Long time, no post! For the past two weeks I’ve been traveling around Paris and Normandy with my best friend, so I’ve pressed pause on the blog. However, I’m back and ready to share my travels with you! While I sort, edit, and write these new posts, I’ll leave you with another Wednesday wander through Parisian streets. I should be back with a recap of our first road-trip day later this week!
The memories that remain with you the longest aren’t the landmarks you saw or the things you bought – they’re the experiences you have with people and the feelings you get. I could go on for hours about all the amazing meals, nights out, nights in, and inside jokes I had during my five months in Paris, but no amount of storytelling skill would convey the reality of each personal experience.
So instead, in order to make this way more accessible, I’ve decided to share my top four memories of Paris, that is, the images I get in my head when I think of this city. These were the magical moments.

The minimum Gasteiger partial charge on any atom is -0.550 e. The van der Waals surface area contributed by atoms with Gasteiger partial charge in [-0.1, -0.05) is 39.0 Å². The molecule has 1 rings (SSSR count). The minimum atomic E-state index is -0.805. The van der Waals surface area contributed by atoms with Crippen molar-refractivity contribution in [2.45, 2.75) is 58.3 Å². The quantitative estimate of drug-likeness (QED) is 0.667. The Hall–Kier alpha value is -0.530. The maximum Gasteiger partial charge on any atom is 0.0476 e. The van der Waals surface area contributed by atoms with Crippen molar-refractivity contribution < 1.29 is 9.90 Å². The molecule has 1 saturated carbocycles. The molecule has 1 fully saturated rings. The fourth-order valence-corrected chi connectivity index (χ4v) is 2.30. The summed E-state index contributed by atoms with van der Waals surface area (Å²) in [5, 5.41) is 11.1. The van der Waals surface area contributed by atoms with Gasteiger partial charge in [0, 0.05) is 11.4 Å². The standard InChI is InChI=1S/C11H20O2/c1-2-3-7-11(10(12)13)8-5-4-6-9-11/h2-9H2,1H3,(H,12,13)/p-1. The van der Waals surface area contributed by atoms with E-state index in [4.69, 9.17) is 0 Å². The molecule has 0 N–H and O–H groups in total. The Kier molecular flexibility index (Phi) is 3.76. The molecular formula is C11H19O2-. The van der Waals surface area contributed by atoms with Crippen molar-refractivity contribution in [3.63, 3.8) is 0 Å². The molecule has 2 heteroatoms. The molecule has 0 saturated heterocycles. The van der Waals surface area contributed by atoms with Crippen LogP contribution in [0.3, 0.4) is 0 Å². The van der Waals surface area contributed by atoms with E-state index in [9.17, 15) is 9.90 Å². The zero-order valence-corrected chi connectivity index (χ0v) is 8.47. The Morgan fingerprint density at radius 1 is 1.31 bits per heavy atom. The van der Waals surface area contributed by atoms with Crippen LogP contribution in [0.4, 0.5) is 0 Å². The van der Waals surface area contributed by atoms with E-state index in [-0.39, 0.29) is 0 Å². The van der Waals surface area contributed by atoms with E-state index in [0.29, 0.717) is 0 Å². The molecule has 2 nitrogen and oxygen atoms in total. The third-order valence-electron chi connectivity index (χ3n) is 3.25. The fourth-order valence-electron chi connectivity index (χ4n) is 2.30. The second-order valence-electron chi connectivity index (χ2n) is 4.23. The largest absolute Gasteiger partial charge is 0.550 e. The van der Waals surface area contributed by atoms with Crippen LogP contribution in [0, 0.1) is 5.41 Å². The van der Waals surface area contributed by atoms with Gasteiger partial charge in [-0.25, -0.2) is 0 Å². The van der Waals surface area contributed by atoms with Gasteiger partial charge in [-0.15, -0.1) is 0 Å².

The second part of our day consisted of exploring the smaller of Paris’ islands – Île-Saint-Louis. This island’s claim to fame is Berthillon, ice creamery. It is the home to many (very) rich people, some charming shops, and a restaurant called, in English, Our Ancestors the Gauls. Now, this restaurant was closed, but when I spied animal furs, helmets, and swords hanging in the windows, I was very intrigued. We later learned that an experience at this restaurant consists of communal seating, hearty caveman-like dishes, and a raucous, loud atmosphere. Sounds like the perfect antidote once I’ve tired of the classic, refined French cafe scene.
I highly recommend getting some Berthillon ice cream. The main store is often closed (because French), but tons of restaurants in Paris serve their goods. I got a cone with THREE flavors. Vanilla, Coconut, and Melon. I should have just had melon because it was so freaking delicious! …Have I mentioned that I am now addicted to melon? France has turned me into a melon freak. Their melons are very sweet, and all their produce is so much better than stuff at US grocery stores. You’ve heard the rumors, and I’ve come to tell you that they’re pretty much true. Most food is indeed better here.